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New cave-dwelling reef coral discovered in the Indo-Pacific

Date:
October 11, 2012
Source:
Pensoft Publishers
Summary:
A new species of reef coral is discovered, which lives on the ceilings of dark caves. Its closest relatives are larger, have symbiotic algae in their soft tissue and need sunlight to grow. The new species lacks such algae and its tissue is colorless. When other reef coral species lose their algae, they may die, a recurring disease known as coral bleaching.

This is the new coral species living on the ceilings of caves in tropical coral reefs.
Credit: Dr. Bert W. Hoeksema / Naturalis; Creative Commons CC-BY 3.0, http://creativecommons.org/licenses/by/3.0/

Coral specialist Dr. Bert W. Hoeksema of Naturalis Biodiversity Center in Leiden, The Netherlands, recently published the description of a new coral species that lives on the ceilings of caves in Indo-Pacific coral reefs. It differs from its closest relatives by its small polyp size and by the absence of symbiotic algae, so-called zooxanthellae. Its distribution range overlaps with the Coral Triangle, an area that is famous for its high marine species richness. Marine zoologists of Naturalis visit this area frequently to explore its marine biodiversity.

Reef corals in shallow tropical seas normally need the symbiotic algae for their survival and growth. Without these algae, many coral reefs would not exist. During periods of elevated seawater temperature, most reef corals lose their algae, which is visible as a dramatic whitening of the reefs, a coral disease known as bleaching.

Most reef corals generally do not occur over 40 m depth, a twilight zone where sunlight is not bright anymore, but some species of the genus Leptoseris are exceptional and may even occur much deeper. At greater depths, seawater is generally colder and corals here may be less susceptible to bleaching than those at shallower depths. Despite the lack of zooxanthellae and its small size, the skeleton structures of the new species indicate that it is closely related to these Leptoseris corals, although it has not been found deeper than 35 m so far.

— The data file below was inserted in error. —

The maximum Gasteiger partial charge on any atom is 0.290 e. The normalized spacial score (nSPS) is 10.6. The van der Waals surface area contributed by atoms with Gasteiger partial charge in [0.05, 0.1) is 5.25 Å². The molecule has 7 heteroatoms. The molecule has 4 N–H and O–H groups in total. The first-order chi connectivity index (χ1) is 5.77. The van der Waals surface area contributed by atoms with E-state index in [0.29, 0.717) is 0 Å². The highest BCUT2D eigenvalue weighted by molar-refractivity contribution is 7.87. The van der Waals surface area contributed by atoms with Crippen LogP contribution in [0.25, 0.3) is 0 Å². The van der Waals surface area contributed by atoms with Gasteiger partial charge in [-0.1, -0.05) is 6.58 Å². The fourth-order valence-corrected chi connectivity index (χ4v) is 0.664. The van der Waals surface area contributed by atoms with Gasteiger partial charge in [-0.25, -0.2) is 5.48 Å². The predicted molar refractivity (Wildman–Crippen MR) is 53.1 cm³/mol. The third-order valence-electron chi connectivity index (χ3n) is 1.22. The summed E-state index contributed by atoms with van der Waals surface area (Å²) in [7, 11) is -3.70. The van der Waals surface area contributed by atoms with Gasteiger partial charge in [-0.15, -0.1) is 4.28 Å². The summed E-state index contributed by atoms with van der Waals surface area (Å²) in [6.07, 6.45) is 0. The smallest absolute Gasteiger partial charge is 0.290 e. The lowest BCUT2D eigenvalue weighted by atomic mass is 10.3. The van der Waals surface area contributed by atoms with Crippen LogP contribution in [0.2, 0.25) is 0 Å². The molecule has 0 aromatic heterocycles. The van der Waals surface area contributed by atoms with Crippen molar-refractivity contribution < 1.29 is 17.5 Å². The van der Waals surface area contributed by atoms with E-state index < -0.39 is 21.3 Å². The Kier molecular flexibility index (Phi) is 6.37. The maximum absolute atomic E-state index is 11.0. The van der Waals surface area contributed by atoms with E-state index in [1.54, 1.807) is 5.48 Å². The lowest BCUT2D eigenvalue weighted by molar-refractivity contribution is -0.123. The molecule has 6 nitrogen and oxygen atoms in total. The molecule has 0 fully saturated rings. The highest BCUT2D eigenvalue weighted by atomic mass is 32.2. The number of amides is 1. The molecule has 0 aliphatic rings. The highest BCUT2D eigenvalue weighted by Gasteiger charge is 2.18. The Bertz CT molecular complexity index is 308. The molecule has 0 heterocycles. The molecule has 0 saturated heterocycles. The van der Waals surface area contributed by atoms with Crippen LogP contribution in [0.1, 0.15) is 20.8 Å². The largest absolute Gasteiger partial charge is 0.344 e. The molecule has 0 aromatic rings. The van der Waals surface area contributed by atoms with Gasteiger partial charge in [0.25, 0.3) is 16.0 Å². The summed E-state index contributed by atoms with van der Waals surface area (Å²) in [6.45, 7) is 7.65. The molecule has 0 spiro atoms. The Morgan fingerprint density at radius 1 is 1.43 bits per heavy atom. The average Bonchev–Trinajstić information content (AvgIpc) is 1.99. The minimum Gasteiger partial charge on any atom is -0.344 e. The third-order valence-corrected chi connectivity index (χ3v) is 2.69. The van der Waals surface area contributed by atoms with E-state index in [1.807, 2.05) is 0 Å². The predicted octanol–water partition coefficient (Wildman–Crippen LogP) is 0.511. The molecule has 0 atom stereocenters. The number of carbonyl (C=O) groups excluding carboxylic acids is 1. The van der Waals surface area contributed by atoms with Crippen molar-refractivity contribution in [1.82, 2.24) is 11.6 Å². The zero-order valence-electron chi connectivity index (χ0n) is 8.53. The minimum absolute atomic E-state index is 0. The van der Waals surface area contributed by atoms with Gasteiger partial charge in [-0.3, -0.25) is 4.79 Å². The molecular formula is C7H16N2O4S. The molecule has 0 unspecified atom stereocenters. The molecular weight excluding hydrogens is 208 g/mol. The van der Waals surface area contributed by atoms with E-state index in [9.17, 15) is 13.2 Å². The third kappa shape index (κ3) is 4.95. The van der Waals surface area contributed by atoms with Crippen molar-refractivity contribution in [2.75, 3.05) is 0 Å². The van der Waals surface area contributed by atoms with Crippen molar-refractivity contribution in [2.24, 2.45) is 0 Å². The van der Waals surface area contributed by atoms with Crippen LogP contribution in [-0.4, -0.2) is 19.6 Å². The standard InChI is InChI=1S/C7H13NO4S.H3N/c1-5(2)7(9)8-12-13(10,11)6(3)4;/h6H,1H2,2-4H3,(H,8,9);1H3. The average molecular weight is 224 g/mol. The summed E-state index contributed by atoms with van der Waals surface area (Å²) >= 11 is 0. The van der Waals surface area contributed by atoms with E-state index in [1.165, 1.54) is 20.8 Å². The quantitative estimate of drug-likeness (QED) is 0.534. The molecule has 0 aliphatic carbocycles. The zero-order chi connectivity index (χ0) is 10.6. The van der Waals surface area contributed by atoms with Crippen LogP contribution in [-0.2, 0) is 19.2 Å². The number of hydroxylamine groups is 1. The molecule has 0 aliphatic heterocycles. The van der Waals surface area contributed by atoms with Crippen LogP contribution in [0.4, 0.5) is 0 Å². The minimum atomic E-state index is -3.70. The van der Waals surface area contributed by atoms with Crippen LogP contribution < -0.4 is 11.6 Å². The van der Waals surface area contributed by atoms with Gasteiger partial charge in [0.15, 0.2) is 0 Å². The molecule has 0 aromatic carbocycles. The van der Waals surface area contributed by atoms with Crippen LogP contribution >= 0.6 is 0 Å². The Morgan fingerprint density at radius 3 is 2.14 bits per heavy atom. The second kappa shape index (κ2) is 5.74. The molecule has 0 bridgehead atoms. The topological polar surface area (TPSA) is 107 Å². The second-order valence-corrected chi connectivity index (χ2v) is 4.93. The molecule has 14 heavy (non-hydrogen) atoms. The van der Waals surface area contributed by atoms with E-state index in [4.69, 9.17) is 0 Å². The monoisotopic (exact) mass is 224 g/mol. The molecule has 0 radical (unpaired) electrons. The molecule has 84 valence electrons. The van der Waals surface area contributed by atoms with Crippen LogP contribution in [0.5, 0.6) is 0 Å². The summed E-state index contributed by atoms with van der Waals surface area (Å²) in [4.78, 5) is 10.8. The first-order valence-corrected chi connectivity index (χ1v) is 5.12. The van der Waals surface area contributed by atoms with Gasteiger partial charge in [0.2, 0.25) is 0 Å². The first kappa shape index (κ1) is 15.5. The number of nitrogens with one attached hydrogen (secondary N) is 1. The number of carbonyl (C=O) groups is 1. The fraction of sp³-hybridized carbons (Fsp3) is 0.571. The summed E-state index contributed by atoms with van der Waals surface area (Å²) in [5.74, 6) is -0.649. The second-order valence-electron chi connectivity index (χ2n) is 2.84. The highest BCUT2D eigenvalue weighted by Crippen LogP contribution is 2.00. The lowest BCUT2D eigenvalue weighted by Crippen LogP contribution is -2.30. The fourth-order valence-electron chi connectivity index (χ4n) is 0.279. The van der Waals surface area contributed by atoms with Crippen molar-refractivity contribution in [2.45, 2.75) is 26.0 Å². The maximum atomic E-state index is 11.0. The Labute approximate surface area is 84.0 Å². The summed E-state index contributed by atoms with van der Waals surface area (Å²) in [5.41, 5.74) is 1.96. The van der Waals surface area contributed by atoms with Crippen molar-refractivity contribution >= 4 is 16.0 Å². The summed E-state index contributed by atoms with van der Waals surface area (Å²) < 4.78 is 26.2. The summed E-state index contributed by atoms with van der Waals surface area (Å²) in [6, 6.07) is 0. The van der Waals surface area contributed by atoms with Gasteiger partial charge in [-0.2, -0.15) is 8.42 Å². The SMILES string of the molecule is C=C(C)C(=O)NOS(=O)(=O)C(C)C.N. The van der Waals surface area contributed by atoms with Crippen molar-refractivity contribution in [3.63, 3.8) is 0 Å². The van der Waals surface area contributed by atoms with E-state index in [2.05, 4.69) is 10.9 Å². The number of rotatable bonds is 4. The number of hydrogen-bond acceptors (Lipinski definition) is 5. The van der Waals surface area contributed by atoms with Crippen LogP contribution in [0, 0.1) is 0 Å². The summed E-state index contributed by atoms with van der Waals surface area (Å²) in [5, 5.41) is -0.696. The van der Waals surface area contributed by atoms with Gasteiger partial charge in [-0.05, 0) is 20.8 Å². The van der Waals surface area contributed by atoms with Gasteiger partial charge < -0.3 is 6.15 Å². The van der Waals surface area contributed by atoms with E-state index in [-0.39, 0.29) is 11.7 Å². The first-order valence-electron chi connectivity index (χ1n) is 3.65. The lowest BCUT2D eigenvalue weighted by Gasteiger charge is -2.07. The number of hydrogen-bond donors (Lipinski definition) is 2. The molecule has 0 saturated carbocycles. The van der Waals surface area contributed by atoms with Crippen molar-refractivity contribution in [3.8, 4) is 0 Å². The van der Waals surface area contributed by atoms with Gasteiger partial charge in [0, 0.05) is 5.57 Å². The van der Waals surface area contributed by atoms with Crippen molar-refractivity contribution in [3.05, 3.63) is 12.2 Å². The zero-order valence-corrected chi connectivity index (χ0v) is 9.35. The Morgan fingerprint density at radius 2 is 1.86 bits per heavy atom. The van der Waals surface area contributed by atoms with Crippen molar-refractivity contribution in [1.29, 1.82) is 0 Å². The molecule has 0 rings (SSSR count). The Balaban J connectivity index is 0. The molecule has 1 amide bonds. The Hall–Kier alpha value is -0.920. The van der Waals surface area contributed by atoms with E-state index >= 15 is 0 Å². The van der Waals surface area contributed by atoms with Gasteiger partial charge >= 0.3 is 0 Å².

The species is named Leptoseris troglodyta. The word troglodyta is derived from ancient Greek and means "one who dwells in holes," a cave dweller. The discovery sheds new light on the relation of reef corals with symbiotic algae. The new species has adapted to a life without them. Consequently, it may not grow fast, which would be convenient because space is limited on cave ceilings. The species description is published in the open access journal ZooKeys.


Story Source:

The above story is based on materials provided by Pensoft Publishers. Note: Materials may be edited for content and length.


Journal Reference:

  1. Hoeksema BW. Forever in the dark: the cave-dwelling azooxanthellate reef coral Leptoseris troglodyta sp. n. (Scleractinia, Agariciidae). ZooKeys, 2012 DOI: 10.3897/zookeys.228.3798

Cite This Page:

Pensoft Publishers. "New cave-dwelling reef coral discovered in the Indo-Pacific." ScienceDaily. ScienceDaily, 11 October 2012. <www.sciencedaily.com/releases/2012/10/121011090649.htm>.
Pensoft Publishers. (2012, October 11). New cave-dwelling reef coral discovered in the Indo-Pacific. ScienceDaily. Retrieved April 17, 2014 from www.sciencedaily.com/releases/2012/10/121011090649.htm
Pensoft Publishers. "New cave-dwelling reef coral discovered in the Indo-Pacific." ScienceDaily. www.sciencedaily.com/releases/2012/10/121011090649.htm (accessed April 17, 2014).

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